En Español

Q. Who is Mr. Smarty Plants?

A: There are those who suspect Wildflower Center volunteers are the culpable and capable culprits. Yet, others think staff members play some, albeit small, role. You can torture us with your plant questions, but we will never reveal the Green Guru's secret identity.

Help us grow by giving to the Plant Database Fund or by becoming a member

Did you know you can access the Native Plant Information Network with your web-enabled smartphone?

Share

Ask Mr. Smarty Plants

Ask Mr. Smarty Plants is a free service provided by the staff and volunteers at the Lady Bird Johnson Wildflower Center.

Search Smarty Plants
    
 
See a list of all Smarty Plants questions

Please forgive us, but Mr. Smarty Plants has been overwhelmed by a flood of mail and must take a break for awhile to catch up. We hope to be accepting new questions again soon. Thank you!

Need help with plant identification, visit the plant identification page.

 
rate this answer
Not Yet Rated

Wednesday - April 17, 2013

From: Carlsbad, CA
Region: California
Topic: Trees
Title: Fast growing non-invasive flowering tree from Carlsbad CA
Answered by: Barbara Medford

QUESTION:

Looking for fast growing flowering tree with non-invasive roots.

ANSWER:

Would you like fries with that? Sorry, you at least didn't ask for evergreen and deer resistant, as some of our other clients have. We are always touched by the faith the public has in Mr. Smarty Plants coming up with anything they ask for. We must tell you that the Lady Bird Johnson Wildflower Center, home of Mr. Smarty Plants, will recommend only plants native to North America as well as to the area in which those plants will be grown; in your case, San Diego County in the southwestern tip of California.

You are very fortunate that you live close to Las Pilitas California Native Plant Nursery in Escondido. Go to their site on trees native to California. Here is their mission statement:

"All we grow are native plants.

The Escondido nursery grows primarily for the San Diego, Riverside, Orange, San Bernardino, and Los Angeles counties. We have some desert native plants, mountain plants and a lot of chaparral and coastal sage scrub plants. Which means, we have Manzanita, Ceanothus, Salvia, Buckwheat, California Fuchsia and many other native plants."

If you scroll down the Trees page, you can click on the pictures for enlargements, or click on the tree name for more information. Because they specialize in your area, they have many more trees and much more information than we have in our Native Plant Database. Using our database, we will search on Southern California plants, of which 208 were listed. When we sorted by Habit "tree" and Height of 12-36 ft. there were 9 on the resulting list. Following each plant link to our webpage on that tree, we have tried to select some that fit your specifications. Here is more information on our Recommended Species, from which our list is drawn:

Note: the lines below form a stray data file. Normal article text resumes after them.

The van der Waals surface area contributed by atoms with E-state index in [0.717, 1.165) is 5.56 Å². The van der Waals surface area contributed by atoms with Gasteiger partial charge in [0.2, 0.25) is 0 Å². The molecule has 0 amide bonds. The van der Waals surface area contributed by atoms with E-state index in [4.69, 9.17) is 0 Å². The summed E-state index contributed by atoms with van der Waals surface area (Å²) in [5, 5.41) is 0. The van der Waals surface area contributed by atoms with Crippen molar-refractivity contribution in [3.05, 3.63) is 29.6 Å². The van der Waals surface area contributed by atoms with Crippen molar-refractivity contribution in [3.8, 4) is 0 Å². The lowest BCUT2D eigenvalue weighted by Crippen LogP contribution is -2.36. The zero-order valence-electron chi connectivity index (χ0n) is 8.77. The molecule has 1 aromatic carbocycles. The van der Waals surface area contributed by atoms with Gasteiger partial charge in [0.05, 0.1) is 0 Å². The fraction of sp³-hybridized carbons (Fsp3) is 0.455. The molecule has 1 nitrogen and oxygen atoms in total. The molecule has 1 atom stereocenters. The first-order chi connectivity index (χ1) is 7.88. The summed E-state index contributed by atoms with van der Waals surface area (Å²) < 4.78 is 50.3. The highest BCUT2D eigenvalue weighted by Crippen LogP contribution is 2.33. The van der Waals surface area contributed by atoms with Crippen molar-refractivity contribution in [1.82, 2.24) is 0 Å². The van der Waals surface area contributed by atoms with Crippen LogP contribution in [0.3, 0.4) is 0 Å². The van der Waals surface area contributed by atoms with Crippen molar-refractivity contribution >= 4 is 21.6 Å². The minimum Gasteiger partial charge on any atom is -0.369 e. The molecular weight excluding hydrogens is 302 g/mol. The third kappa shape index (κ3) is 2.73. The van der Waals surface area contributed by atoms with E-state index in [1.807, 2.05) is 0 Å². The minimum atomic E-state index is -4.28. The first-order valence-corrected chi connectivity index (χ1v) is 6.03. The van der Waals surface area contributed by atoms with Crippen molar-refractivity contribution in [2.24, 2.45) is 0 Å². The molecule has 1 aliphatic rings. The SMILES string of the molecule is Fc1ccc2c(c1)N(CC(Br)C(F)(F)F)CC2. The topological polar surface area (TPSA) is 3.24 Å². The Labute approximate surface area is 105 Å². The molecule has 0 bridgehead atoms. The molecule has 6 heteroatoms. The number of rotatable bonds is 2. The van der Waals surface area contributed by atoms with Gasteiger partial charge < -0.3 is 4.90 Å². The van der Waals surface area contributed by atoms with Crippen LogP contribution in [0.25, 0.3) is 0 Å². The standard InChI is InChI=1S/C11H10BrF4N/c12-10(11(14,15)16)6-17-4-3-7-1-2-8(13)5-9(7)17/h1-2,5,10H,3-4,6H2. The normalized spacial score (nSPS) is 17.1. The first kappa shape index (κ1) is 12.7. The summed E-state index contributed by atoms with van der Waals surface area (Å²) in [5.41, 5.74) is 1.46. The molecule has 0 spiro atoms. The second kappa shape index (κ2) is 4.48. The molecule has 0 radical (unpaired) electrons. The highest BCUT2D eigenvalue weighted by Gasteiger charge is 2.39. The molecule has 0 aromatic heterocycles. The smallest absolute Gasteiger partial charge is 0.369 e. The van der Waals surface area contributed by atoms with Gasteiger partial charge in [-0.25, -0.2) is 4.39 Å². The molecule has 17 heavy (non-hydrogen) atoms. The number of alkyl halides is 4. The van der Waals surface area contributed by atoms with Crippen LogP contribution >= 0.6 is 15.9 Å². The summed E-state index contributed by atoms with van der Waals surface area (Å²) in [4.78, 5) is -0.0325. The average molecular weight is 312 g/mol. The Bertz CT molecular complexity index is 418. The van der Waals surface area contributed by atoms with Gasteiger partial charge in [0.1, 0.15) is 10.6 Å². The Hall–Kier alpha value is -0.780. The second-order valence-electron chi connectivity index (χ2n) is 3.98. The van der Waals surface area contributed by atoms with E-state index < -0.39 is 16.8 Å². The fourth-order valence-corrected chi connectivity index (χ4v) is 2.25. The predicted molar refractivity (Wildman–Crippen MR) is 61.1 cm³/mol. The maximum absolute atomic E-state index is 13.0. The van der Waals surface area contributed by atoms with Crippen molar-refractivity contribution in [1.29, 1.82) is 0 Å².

"California-Southern Recommended

Commercially available native plant species suitable for planned landscapes in Southern California. Visit our Suppliers Directory to locate businesses that sell native plants or seeds or provide professional landscape or consulting services in this state. Visit the Organizations Directory to locate native plant societies, conservation groups, governmental agencies, botanical gardens, arboreta, and other plant-related organizations in this state."

Small flowering trees for Southern California:

Chilopsis linearis (Desert willow)

Cornus nuttallii (Pacific dogwood)

Cercocarpus montanus var. glaber (Birch-leaf mountain-mahogany)

 

From the Image Gallery


Desert willow
Chilopsis linearis

Pacific dogwood
Cornus nuttallii

Smooth mountain mahogany
Cercocarpus montanus var. glaber

More Trees Questions

Evergreen plant to grow to 6 feet tall with flowers and non-toxic
November 04, 2013 - I live in South Texas, and in town. I am looking for plant that grows taller than 6 feet and is non toxic to people and pets. Would also like for it to be pest and disease free or minimal. Need it ...
view the full question and answer

When and how to transplant a Texas persimmon
January 02, 2009 - When and how should I transplant a 12' Texas persimmon? How much root ball do I need to get?
view the full question and answer

Danger of lichens damaging trees
September 26, 2007 - My mom lives east of Buda, Texas where she has planted many different kinds of trees, which are all over 10 years old. Now, they all have a moss or lichen growing on the bark of the trees. She is worr...
view the full question and answer

Problems with dogwood borers in TN
April 20, 2011 - What is the best way to treat native dogwoods infested with Dogwood borer insects? I have cut and removed the dead ones and the ones with large patches of bark missing but would like to save the remai...
view the full question and answer

Propagation of Mexican olive in Luling, TX
August 04, 2009 - Mr. Smarty Plants: we live in Luling, just south of Austin and have a 4 year old Mexican Olive tree; question: how do we propagate this 'hard to find' tree? Thank you so much.
view the full question and answer

Support the Wildflower Center by Donating Online or Becoming a Member today.
E-NEWSLETTER | BECOME A MEMBER | DONATE NOW | MEDIA | JOBS | SITEMAP | STAFF INTRANET
© 2016 Lady Bird Johnson Wildflower Center